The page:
By Abby S. Van Voorhees, MD,
May 01, 2014
In this month’s Acta Eruditorum column, Physician Editor Abby S. Van Voorhees, MD, talks with Donald V. Belsito, MD, about his recent Journal of the American Academy of Dermatology article, “Cutaneous delayed-type hypersensitivity in patients with atopic dermatitis: reactivity to topical preservatives.”
Dr. Van Voorhees: Atopic dermatitis (AD) and contact dermatitis — didn’t we used to think that these two conditions rarely occurred in the same person? Do you feel that the dry skin seen in these patients is contributory in some way?
Dr. Belsito: That’s an interesting question because when the whole notion was that AD was a Th2-mediated disease and contact dermatitis was Th1, the presumption was that people with AD could not develop contact dermatitis because their whole immune system is skewed toward Th2. And then there was data in the literature showing that in individuals who were having acute atopic flares, their ability to be sensitized to allergens such as dinitrochlorobenzene was reduced. However, that data also showed that once their AD quieted down, they were able to be sensitized about the same as the normal population. Then in 2004 Donald Leung wrote an interesting article (J Clin Invest. 2004;113(5):651-657) where he showed that acute AD starts off as a Th2 disease, but as it moves on in chronicity it actually is a Th1 disease, probably because barrier disruption and scratching lead to a lot of pro-inflammatory cytokines. So what starts off as a Th2 process in the acute phase will switch to Th1 in the chronic phase, or at least that’s what he postulated.
Beyond that what you’re dealing with in atopics is barrier dysfunction and people putting a lot of things on their skin. So you have more frequent exposure in terms of the types of products being put on the skin and the greater ability for those products to penetrate through skin to the antigen-presenting cells and create allergy. In fact when we looked at our numbers, atopics were significantly more likely to have at least one positive patch test than non-atopic patients. This was just based on patch testing; we didn’t look at the relevance of the patch test reaction but just whether they could mount a delayed-type cellular-mediated hypersensitity reaction to allergens.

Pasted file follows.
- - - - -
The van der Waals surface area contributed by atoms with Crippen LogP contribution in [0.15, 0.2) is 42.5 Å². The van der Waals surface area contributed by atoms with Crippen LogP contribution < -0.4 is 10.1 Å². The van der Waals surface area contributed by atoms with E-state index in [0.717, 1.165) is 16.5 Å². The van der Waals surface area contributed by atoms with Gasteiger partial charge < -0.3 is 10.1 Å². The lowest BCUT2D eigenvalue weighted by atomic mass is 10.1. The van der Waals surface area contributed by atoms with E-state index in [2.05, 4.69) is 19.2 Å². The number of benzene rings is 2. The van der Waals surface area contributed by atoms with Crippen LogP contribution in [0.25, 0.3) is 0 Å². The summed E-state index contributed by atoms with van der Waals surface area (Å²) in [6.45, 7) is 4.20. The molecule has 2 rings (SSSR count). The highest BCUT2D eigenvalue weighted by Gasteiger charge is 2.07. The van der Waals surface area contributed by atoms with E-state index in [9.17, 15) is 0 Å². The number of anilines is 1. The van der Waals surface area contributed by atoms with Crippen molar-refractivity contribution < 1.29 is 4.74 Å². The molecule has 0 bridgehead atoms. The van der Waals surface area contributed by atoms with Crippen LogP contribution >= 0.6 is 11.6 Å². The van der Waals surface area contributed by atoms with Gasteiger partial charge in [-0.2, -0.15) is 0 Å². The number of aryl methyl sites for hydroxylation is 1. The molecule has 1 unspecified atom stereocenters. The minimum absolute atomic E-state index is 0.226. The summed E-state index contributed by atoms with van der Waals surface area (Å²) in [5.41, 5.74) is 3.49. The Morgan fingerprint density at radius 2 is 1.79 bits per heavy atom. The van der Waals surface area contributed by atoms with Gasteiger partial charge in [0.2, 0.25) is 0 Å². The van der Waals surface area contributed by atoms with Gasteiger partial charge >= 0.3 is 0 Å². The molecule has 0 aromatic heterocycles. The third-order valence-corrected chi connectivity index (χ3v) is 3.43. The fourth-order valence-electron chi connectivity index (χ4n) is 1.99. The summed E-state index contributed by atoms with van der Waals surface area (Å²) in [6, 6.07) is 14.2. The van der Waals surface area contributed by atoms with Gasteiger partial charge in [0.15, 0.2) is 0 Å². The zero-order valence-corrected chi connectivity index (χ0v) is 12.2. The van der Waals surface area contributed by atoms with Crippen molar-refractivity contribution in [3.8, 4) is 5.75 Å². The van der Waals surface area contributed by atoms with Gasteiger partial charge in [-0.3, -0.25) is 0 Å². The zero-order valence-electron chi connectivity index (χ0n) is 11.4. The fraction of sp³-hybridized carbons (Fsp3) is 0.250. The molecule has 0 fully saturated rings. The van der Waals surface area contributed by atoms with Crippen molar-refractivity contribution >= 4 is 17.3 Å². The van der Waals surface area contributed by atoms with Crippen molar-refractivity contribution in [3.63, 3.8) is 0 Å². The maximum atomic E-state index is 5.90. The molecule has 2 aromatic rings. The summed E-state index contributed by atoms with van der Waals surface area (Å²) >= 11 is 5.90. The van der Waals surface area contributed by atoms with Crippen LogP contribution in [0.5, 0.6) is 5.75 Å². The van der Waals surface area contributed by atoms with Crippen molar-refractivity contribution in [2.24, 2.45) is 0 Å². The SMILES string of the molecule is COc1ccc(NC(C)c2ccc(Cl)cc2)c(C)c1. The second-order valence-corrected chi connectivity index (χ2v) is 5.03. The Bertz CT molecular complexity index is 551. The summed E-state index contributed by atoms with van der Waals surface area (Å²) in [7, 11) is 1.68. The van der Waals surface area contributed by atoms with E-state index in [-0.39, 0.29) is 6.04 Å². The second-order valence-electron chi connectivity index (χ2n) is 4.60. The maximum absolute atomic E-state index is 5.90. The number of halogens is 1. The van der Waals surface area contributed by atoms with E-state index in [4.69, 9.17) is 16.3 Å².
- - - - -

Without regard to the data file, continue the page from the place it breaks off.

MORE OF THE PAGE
Dr. Van Voorhees: Were atopics at increased risk for all contactants in your study? Were there certain ones where reactions occurred with an increased frequency? Were any at a lower frequency? [pagebreak]
Dr. Belsito: There’s a power limitation to the study because of the number of patients that we had that met the Hanifin/Rajka criteria for AD, so we had some results that didn’t reach statistical significance. But as we published last year, the most striking thing among atopics was an incredibly high incidence of metal allergy, particularly for nickel, but also for cobalt and chrome (J Am Acad Dermatol. 2013 Aug;69(2):232-7). The next group of chemical allergens responsible for reactions was the preservatives, the subject of this paper. And then we have a paper that has been published online where we looked at surfactants, where we found that atopics are significantly more likely to react to a surfactant called cocamidopropyl betaine (doi: 10.1016/j.jaad.2013.12.009). Beyond that we’re seeing trends but because of our numbers we’re not reaching statistical significance with allergens other than the metals, preservatives, and surfactants.
Dr. Van Voorhees: Are you sure that this is a true contact dermatitis rather than just an irritant dermatitis to the formaldehyde?
Dr. Belsito: I think it’s definitely a true contact dermatitis. There was no significant difference between atopics and non-atopics in terms of their reactivity to formaldehyde in patch testing. But we saw significant differences in reactions to the formaldehyde releasers. This is not what you would expect if this were an irritant phenomenon. It’s a real phenomenon that came up for most of the formaldehyde releasers.